At the Howard County Welcome Center …
- Meet the fun, friendly Tourism Team with local insights
- Pick-up the Official Howard County Visitor + Resident guide, regional maps and travel brochures
- Check-out historical, cultural and recreational displays
- Rest and recharge in the comfortable lounge area
- Enjoy ever-changing photography art and craft exhibits
- Take home souvenirs by local artists and authors …
All in lovingly renovated historic Post Office from 1939 with its vintage fixtures and charming furnishings, must-see New Deal era murals and the original walk-in safe now complete with brass P.O. Boxes.
A little bit more information …
The Patapsco Heritage Greenway’s River Valley History Panels are an attraction in themselves that both travelers and locals will find very informative. These panels give an accurate picture of the valley from the time when only the Susquehannock and Piscataway Indian tribes were here hunting and fishing up to and including the years when industry was king along the river. Over 20 mills could be found along the Patapsco with more dotting the tributaries leading into it.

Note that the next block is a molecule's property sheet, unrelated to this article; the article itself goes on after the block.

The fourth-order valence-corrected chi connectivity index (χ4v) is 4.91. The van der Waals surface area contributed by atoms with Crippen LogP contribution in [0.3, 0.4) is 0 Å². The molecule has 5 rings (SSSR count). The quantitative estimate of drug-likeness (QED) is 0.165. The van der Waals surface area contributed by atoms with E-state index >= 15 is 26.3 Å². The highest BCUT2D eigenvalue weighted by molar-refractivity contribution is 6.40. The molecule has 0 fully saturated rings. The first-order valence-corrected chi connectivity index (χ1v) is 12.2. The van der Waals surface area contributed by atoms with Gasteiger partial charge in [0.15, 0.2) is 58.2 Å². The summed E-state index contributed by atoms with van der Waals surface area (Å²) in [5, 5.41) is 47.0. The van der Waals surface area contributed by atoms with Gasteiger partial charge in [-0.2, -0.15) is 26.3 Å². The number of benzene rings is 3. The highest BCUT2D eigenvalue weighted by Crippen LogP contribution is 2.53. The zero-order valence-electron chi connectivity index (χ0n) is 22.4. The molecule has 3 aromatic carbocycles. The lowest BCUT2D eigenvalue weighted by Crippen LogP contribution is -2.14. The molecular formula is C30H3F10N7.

The oil paintings on the west and east walls of the Howard County Welcome Center were painted in 1942 by Petro Paul De Anna, an artist commissioned by the federal government as part of President Franklin D. Roosevelt’s New Deal. From 1934 to 1943, the New Deal murals and sculpture seen in Post Offices were produced under the Treasury Department’s Section of Painting and Sculpture, later called the Section of Fine Arts. Unlike the Works Progress Administration/Federal Art Project, with which it often is confused, this program was not directed toward providing economic relief. Instead, the art placed in Post Offices was intended to help boost the morale of people suffering the effects of the Great Depression with art. Through a partnership with the Ellicott City Partnership and the Ellicott City Restoration Foundation, a full restoration took place in early 2016.